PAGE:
Diary

Wm. Shakespeare discusses Eric Shinseki....

“….That very frankly he confessed his treasons, implored your highness’ pardon and set forth a deep repentance: nothing in his life became him like the leaving it…..”

I write this diary early Friday morning with the full expectation that around 5 PM this afternoon,  the WH will announce that Eric Shinseki has been fired (allowed to resign) as head of the VA.

Shinseki has to go. He has been in charge of the VA for 5 years, and the buck stops with him. He has been a weak, and ineffective manager.  Though in fairness much of the blame lies with the White House. It was Obama’s job to provide the drive, the impetus, to fix the VA. He did nothing.

As a career military officer, Shinseki should know that he has to resign; indeed, he should have done so when the scandal first broke. But instead, he has allowed himself to become a political pinata, twisting in the wind as reporters attempt to interpret the significance of the latest insipid comments about his status from WH mouthpiece Jay Carney.

So general, do yourself proud. Go out the right way, on your own terms. And most of all, keep the faith with our veterans, many of whom you at one time commanded.

Announce a press conference for noon today, at the WW II Memorial. The media will cover it. Don’t answer any phone calls or pages from the  White House. Until then, take a quiet stroll around Arlington. The long white rows of crosses and Stars of David, standing silent guard, will tell you that you’re doing the right thing. The voices  that permeate that hallowed ground will speak to you,  help you find the right words.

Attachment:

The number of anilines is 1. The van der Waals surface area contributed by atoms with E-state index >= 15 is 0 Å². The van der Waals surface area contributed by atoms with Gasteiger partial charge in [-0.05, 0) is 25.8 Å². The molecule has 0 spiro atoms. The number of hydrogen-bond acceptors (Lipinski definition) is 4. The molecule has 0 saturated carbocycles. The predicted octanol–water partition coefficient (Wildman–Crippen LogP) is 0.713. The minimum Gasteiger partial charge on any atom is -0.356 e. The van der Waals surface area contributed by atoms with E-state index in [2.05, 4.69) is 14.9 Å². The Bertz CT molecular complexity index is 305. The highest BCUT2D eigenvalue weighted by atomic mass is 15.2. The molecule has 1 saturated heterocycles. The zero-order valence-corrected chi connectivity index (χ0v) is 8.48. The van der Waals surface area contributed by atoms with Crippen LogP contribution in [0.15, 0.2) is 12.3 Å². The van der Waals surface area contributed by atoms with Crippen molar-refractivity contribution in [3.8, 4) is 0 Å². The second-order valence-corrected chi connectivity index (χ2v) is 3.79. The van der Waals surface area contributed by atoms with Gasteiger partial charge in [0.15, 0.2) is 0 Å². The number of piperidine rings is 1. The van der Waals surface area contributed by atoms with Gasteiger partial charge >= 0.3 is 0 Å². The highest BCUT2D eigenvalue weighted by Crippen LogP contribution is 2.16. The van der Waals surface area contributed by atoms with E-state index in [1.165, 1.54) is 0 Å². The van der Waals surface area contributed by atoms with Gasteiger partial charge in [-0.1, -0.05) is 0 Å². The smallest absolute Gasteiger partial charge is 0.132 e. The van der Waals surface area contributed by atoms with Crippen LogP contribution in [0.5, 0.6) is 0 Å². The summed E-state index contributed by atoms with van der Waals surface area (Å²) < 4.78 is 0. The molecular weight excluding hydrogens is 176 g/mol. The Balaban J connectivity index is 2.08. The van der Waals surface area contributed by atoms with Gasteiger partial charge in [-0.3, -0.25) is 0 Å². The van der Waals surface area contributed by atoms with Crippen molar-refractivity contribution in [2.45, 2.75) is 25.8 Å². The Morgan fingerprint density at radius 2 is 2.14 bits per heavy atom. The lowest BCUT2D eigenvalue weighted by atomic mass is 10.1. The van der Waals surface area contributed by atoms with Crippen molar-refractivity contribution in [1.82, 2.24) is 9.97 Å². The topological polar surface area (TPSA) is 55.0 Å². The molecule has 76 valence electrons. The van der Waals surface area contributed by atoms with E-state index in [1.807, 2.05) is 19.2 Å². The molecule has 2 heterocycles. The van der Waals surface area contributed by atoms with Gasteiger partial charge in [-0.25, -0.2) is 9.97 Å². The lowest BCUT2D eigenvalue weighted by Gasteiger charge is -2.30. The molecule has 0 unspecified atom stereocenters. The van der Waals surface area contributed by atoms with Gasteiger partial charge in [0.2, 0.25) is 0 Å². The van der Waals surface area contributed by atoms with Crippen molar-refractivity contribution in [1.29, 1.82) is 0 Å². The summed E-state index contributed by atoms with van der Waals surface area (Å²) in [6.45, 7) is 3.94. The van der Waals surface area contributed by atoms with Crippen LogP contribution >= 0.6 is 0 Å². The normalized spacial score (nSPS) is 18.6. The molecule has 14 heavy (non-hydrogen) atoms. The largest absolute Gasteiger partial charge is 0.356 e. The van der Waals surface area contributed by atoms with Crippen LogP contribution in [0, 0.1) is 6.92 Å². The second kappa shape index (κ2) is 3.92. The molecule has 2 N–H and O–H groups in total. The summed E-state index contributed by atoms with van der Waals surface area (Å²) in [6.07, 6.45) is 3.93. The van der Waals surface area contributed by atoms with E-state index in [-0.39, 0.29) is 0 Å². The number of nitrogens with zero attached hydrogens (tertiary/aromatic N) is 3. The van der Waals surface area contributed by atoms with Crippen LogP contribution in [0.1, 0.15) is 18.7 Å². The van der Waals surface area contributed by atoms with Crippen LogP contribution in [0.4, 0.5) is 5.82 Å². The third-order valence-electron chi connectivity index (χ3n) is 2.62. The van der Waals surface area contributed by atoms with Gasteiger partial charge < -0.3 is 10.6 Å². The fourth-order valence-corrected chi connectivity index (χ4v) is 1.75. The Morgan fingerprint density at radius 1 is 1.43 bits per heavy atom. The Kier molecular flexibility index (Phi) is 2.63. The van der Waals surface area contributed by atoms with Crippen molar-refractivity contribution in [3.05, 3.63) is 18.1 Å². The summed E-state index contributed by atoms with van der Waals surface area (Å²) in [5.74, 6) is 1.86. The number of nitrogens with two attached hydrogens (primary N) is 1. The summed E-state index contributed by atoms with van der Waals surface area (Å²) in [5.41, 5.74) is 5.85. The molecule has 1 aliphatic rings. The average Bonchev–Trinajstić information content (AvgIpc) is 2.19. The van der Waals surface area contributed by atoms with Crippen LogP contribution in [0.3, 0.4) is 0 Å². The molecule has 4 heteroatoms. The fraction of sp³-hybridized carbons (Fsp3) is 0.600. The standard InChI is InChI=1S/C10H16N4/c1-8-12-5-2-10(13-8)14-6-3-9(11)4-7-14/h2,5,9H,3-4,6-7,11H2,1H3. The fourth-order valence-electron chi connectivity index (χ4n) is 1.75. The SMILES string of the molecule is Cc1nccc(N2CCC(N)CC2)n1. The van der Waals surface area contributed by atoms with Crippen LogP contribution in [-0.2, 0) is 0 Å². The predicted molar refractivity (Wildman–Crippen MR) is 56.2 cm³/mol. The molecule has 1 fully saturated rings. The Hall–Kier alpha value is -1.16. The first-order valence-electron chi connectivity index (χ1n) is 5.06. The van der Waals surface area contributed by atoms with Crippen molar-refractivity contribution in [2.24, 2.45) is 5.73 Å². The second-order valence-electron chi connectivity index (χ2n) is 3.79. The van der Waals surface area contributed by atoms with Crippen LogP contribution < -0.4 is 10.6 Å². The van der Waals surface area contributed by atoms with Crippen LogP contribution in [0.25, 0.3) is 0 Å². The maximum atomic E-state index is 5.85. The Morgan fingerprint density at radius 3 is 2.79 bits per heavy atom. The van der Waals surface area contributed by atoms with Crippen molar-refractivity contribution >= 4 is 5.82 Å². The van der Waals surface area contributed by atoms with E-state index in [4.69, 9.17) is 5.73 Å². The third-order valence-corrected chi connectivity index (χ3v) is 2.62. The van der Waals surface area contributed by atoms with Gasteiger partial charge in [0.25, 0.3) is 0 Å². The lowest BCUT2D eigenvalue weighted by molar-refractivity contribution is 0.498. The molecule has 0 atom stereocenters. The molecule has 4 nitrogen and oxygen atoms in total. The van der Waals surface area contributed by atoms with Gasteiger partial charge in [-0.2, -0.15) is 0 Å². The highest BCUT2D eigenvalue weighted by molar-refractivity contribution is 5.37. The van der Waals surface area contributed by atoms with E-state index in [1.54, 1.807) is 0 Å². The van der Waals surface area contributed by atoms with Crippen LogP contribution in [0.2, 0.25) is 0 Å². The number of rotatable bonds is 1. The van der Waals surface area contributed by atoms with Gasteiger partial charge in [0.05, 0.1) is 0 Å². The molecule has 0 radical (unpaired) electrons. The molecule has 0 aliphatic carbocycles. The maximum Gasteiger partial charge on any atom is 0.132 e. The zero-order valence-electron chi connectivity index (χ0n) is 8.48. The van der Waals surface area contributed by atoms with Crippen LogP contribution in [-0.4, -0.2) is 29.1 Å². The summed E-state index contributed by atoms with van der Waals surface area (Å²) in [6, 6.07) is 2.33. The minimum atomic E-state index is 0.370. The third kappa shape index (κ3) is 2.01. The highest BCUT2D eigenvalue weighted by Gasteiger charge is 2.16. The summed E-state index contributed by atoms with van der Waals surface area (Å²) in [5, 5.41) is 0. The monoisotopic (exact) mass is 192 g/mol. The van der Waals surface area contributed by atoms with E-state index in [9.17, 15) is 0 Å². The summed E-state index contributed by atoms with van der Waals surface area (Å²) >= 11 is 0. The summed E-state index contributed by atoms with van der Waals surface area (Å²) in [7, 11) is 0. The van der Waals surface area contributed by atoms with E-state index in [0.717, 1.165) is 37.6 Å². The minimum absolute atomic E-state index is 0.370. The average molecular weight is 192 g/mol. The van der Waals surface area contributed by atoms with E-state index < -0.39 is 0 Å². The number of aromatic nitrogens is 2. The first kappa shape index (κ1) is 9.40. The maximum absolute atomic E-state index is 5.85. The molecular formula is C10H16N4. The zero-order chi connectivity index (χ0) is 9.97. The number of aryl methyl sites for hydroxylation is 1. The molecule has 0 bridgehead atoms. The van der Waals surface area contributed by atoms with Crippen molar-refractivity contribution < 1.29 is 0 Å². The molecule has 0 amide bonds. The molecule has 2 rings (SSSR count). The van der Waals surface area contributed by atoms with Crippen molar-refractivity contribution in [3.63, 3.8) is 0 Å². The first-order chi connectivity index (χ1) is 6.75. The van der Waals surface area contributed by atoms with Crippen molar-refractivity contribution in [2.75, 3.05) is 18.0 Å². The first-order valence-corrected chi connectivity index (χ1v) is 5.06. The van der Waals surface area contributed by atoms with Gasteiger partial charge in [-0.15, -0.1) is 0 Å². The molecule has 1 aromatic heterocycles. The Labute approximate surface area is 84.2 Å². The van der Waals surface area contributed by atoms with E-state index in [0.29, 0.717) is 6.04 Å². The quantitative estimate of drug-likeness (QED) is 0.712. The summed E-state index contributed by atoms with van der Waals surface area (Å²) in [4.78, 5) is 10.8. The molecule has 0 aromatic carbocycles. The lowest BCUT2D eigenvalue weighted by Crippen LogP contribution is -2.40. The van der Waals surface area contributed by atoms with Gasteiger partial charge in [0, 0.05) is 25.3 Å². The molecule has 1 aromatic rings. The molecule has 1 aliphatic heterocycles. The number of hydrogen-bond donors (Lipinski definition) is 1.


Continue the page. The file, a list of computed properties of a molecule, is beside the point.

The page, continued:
So, general, what should  you then say?

It’s quite easy. There are three things to cover:

1. That you have delivered your resignation to the President, effective immediately.

2. That you sincerely apologize to veterans, and their families, for not having done a better job for them.

3. That you will devote your remaining years to doing everything possible to assist veterans in need.

You will find the right words; they will come to you. My only suggestion would be that you not speak more that 271 words.  After all, as we all know, once can say a great deal in 272 words. And of course, take no questions.

And we may one day be able to say of you, general, that “nothing in your career became you like the leaving it.”